As reported by The Washington Post, a pair of researchers from Johns Hopkins have figured out a way to activate the camera on a MacBook without turning on the indicator light. Computer science professor Stephen Checkoway and graduate student Matthew Brocker were able to bypass Apple’s built-in security by reprogramming the chip inside the camera module itself. A new set of instructions applied to the chip allow the camera and its indicator light to be activated independently. Someone with this knowledge would be able to turn on the camera covertly without any indication that it was recording video and snapping pictures.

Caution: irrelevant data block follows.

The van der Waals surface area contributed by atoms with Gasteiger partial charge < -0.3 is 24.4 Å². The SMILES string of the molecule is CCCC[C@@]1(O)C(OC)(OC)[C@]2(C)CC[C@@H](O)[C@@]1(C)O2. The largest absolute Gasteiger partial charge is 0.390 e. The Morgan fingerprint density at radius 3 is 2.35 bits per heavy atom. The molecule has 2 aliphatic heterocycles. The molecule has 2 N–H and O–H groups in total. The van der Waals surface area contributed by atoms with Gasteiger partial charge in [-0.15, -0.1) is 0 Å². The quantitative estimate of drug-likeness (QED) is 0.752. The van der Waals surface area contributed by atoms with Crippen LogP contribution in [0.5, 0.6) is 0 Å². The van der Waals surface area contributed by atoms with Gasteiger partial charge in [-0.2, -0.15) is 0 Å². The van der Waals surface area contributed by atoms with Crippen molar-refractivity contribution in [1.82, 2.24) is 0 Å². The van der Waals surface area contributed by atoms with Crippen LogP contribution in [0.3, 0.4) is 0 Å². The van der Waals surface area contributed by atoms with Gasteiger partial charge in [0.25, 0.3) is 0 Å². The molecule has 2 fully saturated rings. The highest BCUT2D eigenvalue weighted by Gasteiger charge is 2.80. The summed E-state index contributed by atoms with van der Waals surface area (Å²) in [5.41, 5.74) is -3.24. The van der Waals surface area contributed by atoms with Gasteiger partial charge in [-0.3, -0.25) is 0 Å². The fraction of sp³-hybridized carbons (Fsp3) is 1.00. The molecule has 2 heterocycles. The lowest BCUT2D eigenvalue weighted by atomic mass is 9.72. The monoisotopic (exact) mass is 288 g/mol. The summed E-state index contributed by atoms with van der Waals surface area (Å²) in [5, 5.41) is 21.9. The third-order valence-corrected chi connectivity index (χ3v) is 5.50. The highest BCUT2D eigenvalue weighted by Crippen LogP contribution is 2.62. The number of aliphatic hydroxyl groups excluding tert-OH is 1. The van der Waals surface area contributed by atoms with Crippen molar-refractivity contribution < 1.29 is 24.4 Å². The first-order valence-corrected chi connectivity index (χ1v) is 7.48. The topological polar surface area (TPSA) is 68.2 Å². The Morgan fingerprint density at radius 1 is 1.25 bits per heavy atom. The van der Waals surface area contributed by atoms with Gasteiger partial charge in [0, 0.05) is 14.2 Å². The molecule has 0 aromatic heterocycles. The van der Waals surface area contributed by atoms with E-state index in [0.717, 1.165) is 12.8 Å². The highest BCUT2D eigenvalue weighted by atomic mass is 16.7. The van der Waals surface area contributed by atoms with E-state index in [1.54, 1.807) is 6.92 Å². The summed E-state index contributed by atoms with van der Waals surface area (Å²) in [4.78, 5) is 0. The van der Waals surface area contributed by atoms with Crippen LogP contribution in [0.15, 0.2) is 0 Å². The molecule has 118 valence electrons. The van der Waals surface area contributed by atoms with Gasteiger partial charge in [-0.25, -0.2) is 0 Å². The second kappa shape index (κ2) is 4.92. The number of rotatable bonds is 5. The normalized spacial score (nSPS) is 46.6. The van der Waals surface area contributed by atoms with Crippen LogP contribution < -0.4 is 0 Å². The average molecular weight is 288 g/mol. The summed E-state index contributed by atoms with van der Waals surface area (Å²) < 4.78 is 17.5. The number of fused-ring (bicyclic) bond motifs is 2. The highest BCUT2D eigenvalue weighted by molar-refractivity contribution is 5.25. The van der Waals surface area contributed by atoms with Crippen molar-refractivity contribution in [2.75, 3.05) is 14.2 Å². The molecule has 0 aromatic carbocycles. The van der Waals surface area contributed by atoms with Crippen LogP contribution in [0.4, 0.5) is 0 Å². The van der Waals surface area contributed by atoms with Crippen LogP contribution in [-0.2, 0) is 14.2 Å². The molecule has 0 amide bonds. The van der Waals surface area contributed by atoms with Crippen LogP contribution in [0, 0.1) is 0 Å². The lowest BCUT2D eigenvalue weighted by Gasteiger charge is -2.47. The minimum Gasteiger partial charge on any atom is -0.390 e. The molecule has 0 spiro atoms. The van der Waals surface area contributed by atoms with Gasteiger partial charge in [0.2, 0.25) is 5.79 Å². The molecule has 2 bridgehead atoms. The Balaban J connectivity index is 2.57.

More than a concept, The Washington Post was given a copy of the researcher’s proof of concept software and confirmed that the camera can be activated without triggering the indicator light. This exploit has been successfully tested on the iMac G5 and other early Intel-based iMacs, MacBooks, and MacBook Pros models manufactured in 2008 or earlier. Mac owners with newer Macs shouldn’t rest on their laurels as well-known security researcher Charlie Miller says this exploit may be applicable to newer systems as well. “There’s no reason you can’t do it — it’s just a lot of work and resources but it depends on how well [Apple] secured the hardware,” Miller says.
So are you a little less comfortable with the camera that is staring at you when you use your Mac? There is one solution to stop this spying and its called duct tape.